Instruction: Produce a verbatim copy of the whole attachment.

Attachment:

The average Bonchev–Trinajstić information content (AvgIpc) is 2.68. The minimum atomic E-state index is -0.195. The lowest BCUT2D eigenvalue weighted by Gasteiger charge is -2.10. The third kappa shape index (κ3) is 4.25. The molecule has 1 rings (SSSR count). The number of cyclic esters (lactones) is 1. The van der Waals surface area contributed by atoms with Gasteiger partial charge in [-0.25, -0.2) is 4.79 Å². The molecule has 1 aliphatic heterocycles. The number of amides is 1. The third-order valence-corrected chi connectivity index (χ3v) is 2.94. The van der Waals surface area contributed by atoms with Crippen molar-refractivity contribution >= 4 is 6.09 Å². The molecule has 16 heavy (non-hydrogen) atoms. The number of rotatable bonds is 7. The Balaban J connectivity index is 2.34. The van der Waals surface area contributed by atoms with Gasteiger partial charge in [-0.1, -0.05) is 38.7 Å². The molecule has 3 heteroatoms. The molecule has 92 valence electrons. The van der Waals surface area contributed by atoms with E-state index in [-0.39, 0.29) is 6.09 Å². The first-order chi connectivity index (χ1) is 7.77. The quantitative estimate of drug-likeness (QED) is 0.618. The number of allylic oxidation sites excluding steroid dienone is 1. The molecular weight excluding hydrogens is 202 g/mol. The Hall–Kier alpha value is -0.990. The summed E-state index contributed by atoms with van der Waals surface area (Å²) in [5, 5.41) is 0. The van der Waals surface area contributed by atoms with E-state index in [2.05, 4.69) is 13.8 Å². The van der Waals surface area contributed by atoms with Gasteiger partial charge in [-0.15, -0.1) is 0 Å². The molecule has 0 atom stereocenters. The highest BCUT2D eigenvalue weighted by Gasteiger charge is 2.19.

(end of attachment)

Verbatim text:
The average Bonchev–Trinajstić information content (AvgIpc) is 2.68. The minimum atomic E-state index is -0.195. The lowest BCUT2D eigenvalue weighted by Gasteiger charge is -2.10. The third kappa shape index (κ3) is 4.25. The molecule has 1 rings (SSSR count). The number of cyclic esters (lactones) is 1. The van der Waals surface area contributed by atoms with Gasteiger partial charge in [-0.25, -0.2) is 4.79 Å². The molecule has 1 aliphatic heterocycles. The number of amides is 1. The third-order valence-corrected chi connectivity index (χ3v) is 2.94. The van der Waals surface area contributed by atoms with Crippen molar-refractivity contribution >= 4 is 6.09 Å². The molecule has 16 heavy (non-hydrogen) atoms. The number of rotatable bonds is 7. The Balaban J connectivity index is 2.34. The van der Waals surface area contributed by atoms with Gasteiger partial charge in [-0.1, -0.05) is 38.7 Å². The molecule has 3 heteroatoms. The molecule has 92 valence electrons. The van der Waals surface area contributed by atoms with E-state index in [-0.39, 0.29) is 6.09 Å². The first-order chi connectivity index (χ1) is 7.77. The quantitative estimate of drug-likeness (QED) is 0.618. The number of allylic oxidation sites excluding steroid dienone is 1. The molecular weight excluding hydrogens is 202 g/mol. The Hall–Kier alpha value is -0.990. The summed E-state index contributed by atoms with van der Waals surface area (Å²) in [5, 5.41) is 0. The van der Waals surface area contributed by atoms with E-state index in [2.05, 4.69) is 13.8 Å². The van der Waals surface area contributed by atoms with Gasteiger partial charge in [-0.15, -0.1) is 0 Å². The molecule has 0 atom stereocenters. The highest BCUT2D eigenvalue weighted by Gasteiger charge is 2.19.